AMA Journal of Ethics®

Illuminating the art of medicine

Journal of Ethics Header

AMA Journal of Ethics®

Illuminating the art of medicine

Virtual Mentor. April 2005, Volume 7, Number 4.

Clinical Cases

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A Case of Student Cheating

Medical students must accept responsibility for upholding their own individual code of professionalism based on universal standards of ethical behavior.

Commentary by Veronica Catanese, MD, and Paul Aronson

Joe is a motivated first-year medical student who managed to score close to the class mean on all of his tests during the first semester. During the first exam of the cell biology course, Joe found himself distracted by the movements of a classmate seated 1 row ahead of him. He noticed that Danielle was repeatedly taking out her cell phone, looking at the screen, and slipping it back into her pocket. Occasionally, she punched on the keys before putting the phone away. Intrigued by what she is so busy with, Joe craned his neck to get a look at the cell phone screen. On it he reads,

17D18E do u no 19?

Joe watched Danielle hit the send button and slide the phone back into her pocket. Stunned by what he had just seen, Joe tried to concentrate on finishing his test, but he could not help noticing that Danielle's text-messaging dialogue continued for the remainder of the exam, and he watched her exchange answers with the recipient of her text messages several times. Joe felt disappointed and a little angry to be burdened with this knowledge.

Joe later learned from other members of his class that the Deans' Office had already been made aware of cheating amongst several students. As part of the Deans' investigation, an email was sent out to the student body encouraging students to report the names of specific wrongdoers. Joe did not know what to do.

Commentary 1

by Veronica Catanese, MD

Just as fiction draws heavily on reality, we often draw on actual experience to devise hypothetical cases for educational purposes. Joe and Danielle are not figments of a medical student's imagination. They are pseudonyms for real students; the details of their story have been changed, but the core issue remains the same. Last year, more than 1 member of New York University's second-year medical class reported witnessing technologically assisted cheating by Danielle and her cell phone buddy and more than 1 member of the class made the Deans' Office aware of that cheating and volunteered the identity of Danielle. But not a single member of the class spoke with Danielle before reporting the incident to the Deans' Office. Not a single member of the class agreed to shed anonymity or, even in a mediated environment, discuss his or her concerns in Danielle's presence.

Like history, experiences in our own lives tend to repeat themselves. Just 1 week after learning about Danielle, I heard a similar story from my own daughter, a college freshman. Part of the learning process in her chemistry course involved peer review of her laboratory report draft by another student in the same lab section. Each student was required to post electronically and exchange, over a 48-hour period, his or her draft with an assigned review partner; the final copy of each student's lab report, a version that presumably incorporated the review partner's suggestions for improvement, was due to the laboratory preceptor after an additional 48-hours. My daughter posted her report; a day later, when she received the first draft of her review partner's report, she noticed that entire paragraphs of his report were virtually the same as those she had written. This time, I was not one of the deans; instead, I was the mother and, fortunately enough, someone whose opinion my daughter sought and trusted. Should she speak with the student, speak to the lab preceptor, or do nothing at all? I recommended that she speak with her review partner, point out directly that portions of the 2 reports were very much alike, and suggest that she'd be happy to review the next version of his report as soon as he'd re-worked it. A day later, she received a second version of his lab report, along with a note thanking her for pointing out how similar both original versions were.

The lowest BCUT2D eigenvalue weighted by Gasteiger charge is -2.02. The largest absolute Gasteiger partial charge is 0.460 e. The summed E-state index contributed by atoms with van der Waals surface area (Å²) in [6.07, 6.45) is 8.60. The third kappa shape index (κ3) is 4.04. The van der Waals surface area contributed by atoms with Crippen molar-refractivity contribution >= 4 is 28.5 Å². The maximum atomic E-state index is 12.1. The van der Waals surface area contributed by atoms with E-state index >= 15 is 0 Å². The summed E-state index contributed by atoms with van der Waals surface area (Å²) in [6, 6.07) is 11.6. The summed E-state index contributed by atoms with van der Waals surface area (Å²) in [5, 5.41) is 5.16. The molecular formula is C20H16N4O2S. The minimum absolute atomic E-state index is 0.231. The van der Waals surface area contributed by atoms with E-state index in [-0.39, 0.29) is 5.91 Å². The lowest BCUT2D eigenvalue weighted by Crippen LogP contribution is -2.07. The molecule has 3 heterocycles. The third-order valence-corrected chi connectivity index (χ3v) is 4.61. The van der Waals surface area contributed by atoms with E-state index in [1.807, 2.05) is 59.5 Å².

What were the expectations of the students who had observed these 2 breaches of honesty and professionalism? Here at our medical school, the students who came forward to the Dean's Office with the allegations against Danielle and her friend were not willing to confront them personally. Instead, they expected 1 of 2 things: either that we, the deans, would call in Danielle and her friend and confront them with the cheating allegations or, as the next best alternative, we would send a letter by email, to the student body restating that any form of dishonesty and cheating would not be tolerated. We responded that there was absolutely no need to restate the obvious: dishonesty and cheating in any environment, at any time, under any circumstances, completely undermines professional behavior; that anyone at all, let alone our white coat ceremony graduates, could possibly think otherwise was simply unacceptable. Although the deans did not write such a letter, a few of our student government leaders did. Student tension over the issue eventually dissipated, and no further allegations were made. But was the ethical and professional dilemma resolved? I think not.

My daughter's expectations of me were not very different from those of our medical students. In fact, her expectations were similar to those that many of us have when confronted with a problem we'd rather not face—she wanted me to tell her what to do. The medical students' expectations were the same—they wanted others to do what they themselves would rather not do or, alternatively, they wanted to apply a band-aid to the problem and hope that it would disappear. The outcomes of these 2 scenarios were quite different, however, because of 1 critical factor: acceptance of responsibility. Danielle's colleagues were not willing to accept the responsibility of confronting her with their observations. As a result, Danielle was denied the chance to address the issue, work to resolve it, and sustain true professional and personal growth as a result of the experience. My daughter's response (which, by the way, came only after much angst and plenty of tears) was facilitated by 2 things: her having signed, and feeling responsible to uphold, an explicit honor code at the beginning of the school year, and my having experienced, from a different perspective, a similar dilemma and having thought carefully and critically about the ethical course of action and outcome.